What is composition writing?
The composition can mean two things. It can mean a piece of writing, or it can mean the art and process of writing. Composition isn’t a specific type of writing like an essay or a blog post. Instead, it’s a broad term that can refer to any (usually nonfiction) work and how a piece is written. Under the first definition, you might be asked to write a composition for class. Using the second definition, somebody might refer to “the essay’s composition” to discuss the format and word choice its author used. Composition is not the same as an essay. Here’s one area where the definition of composition writing can be confusing—an essay is a kind of composition, but the terms aren’t interchangeable. Every essay is a composition, but not every composition is an essay. A composition can also be a book report, a presentation, a short response to a reading assignment, or a research paper.
The four modes of composition
There are four types of composition:
Do these sound familiar?
They’re the four types of writing. Essentially, the definition of “composition writing” is the tone and structure a writer uses to express their position. When a composition is a work of fiction, its author typically chooses the composition mode that best expresses the work’s theme. Think of each of these as a composition writing format. You might use more than one of these composition modes in a single piece of writing.
A description is a piece of writing that makes a clear statement about its subject. Here is an example of a description:
Water, chemical symbol H2O, is a clear, colorless liquid that has a freezing point of 0 degrees Celsius and a boiling point of 100 degrees Celsius. Water is the most abundant atom in our atmosphere. All life forms on Earth need water.
A description doesn’t speculate or offer up opinions or interpretations. It simply states the facts.
Exposition is an interpretation of the facts. It expands on a description by introducing additional facts that shed light on how the subject fits into a larger discussion. It might explore related facts and what they imply and/or pivot to related topics through thoughtful transition sentences and extrapolation. It’s still grounded in fact; an exposition doesn’t include its author’s opinions on the subject. Take a look at this example:
Although water is the most abundant atom in our atmosphere, entire regions are devastated by yearly droughts. These droughts can lead to mass starvation due to crop loss. Switching to more sustainable agricultural practices can reduce the impact of droughts, and doing this successfully requires cooperation between governments and corporations.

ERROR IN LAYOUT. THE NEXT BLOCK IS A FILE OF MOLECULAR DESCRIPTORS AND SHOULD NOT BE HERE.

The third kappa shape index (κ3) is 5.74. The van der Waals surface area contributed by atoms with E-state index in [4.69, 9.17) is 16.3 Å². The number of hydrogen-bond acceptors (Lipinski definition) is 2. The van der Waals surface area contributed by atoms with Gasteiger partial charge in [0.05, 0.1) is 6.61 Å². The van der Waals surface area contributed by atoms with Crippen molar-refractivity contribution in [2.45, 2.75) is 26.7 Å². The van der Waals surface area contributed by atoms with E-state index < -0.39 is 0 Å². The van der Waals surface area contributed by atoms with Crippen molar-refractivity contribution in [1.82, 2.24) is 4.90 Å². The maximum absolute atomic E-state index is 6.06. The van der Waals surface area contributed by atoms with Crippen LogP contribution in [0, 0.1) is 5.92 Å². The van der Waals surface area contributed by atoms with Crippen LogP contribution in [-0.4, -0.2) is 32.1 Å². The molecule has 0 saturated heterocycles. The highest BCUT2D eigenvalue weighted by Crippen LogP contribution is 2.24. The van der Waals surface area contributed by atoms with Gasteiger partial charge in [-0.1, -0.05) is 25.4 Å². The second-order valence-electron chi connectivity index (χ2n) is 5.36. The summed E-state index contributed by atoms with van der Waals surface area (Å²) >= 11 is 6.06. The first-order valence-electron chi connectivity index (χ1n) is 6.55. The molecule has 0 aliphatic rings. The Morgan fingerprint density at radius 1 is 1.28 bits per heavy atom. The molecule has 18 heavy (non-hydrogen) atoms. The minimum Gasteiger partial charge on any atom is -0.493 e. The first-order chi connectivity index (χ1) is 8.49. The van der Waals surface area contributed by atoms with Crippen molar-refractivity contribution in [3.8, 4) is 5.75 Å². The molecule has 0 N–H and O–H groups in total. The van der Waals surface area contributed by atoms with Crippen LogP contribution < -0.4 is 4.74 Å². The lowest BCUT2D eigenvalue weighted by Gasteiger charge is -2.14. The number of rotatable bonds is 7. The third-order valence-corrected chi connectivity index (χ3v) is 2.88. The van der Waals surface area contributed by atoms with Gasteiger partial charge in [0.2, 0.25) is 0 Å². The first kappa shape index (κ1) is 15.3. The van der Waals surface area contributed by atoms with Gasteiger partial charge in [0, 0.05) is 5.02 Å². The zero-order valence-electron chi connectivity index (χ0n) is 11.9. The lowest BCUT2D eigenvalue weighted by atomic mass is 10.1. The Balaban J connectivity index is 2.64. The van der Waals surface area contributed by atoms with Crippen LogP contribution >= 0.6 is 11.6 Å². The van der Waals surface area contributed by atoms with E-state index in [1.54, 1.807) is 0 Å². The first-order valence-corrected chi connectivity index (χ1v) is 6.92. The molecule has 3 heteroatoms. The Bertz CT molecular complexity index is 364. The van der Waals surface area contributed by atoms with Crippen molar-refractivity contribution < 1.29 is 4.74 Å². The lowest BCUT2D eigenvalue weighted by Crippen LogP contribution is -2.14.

Narration is the mode of writing that presents the author’s point of view. The writing is still about its subject rather than its author, but it discusses and explores the subject through the author’s description of their experience. Here is an example of narrative writing:
I’ve always had a healthy respect for water, and I’d say that comes from an experience with it I had as a small child. It was a delightful summer day and my family decided to take the boat out. But then the sky suddenly turned gray, and our delightful summer day became a terrifying summer thunderstorm, with forceful winds pushing the boat as my brother and I tried to bail the pooling rainwater out with buckets.
See how this example is about the author’s thoughts and feelings about water, whereas description and exposition stick to objective facts? Personal essays are perhaps the most common type of narration composition.
The last type, argumentation, isn’t really argumentative. Rather, it’s similar to a persuasive essay. In an argumentation composition, the writer presents two or more positions on an issue and, through a logical exploration of each, demonstrates why one position is the best choice. Take a look at this example:
Researchers have identified multiple strategies we can use to prevent droughts. These include rainwater harvesting, desalination, switching to renewable energy sources, and combating deforestation. These strategies have different success rates . . .
In this example, the writer would go on to compare these different drought prevention strategies and their recorded success rates.
When do you write a composition?
You might be asked to write a composition as part of a composition writing course. It’s not uncommon for students to be required to take courses that focus solely on composition writing, often early on in their college careers, to prepare them for the writing they’ll do in other courses later.
Your instructor might also assign you to write a composition when the assignment doesn’t quite fit the parameters of an essay or other established academic writing format. This might be because the assignment is primarily to give your opinion or perspective rather than support a specific position with evidence. You might also be asked to write a composition as a way to practice writing in one of the compositional modes we discussed above.
How to write a composition in 5 steps
As we mentioned above, composition writing is a broad subject. There is no specific composition writing format, nor are you limited to any specific composition writing topics.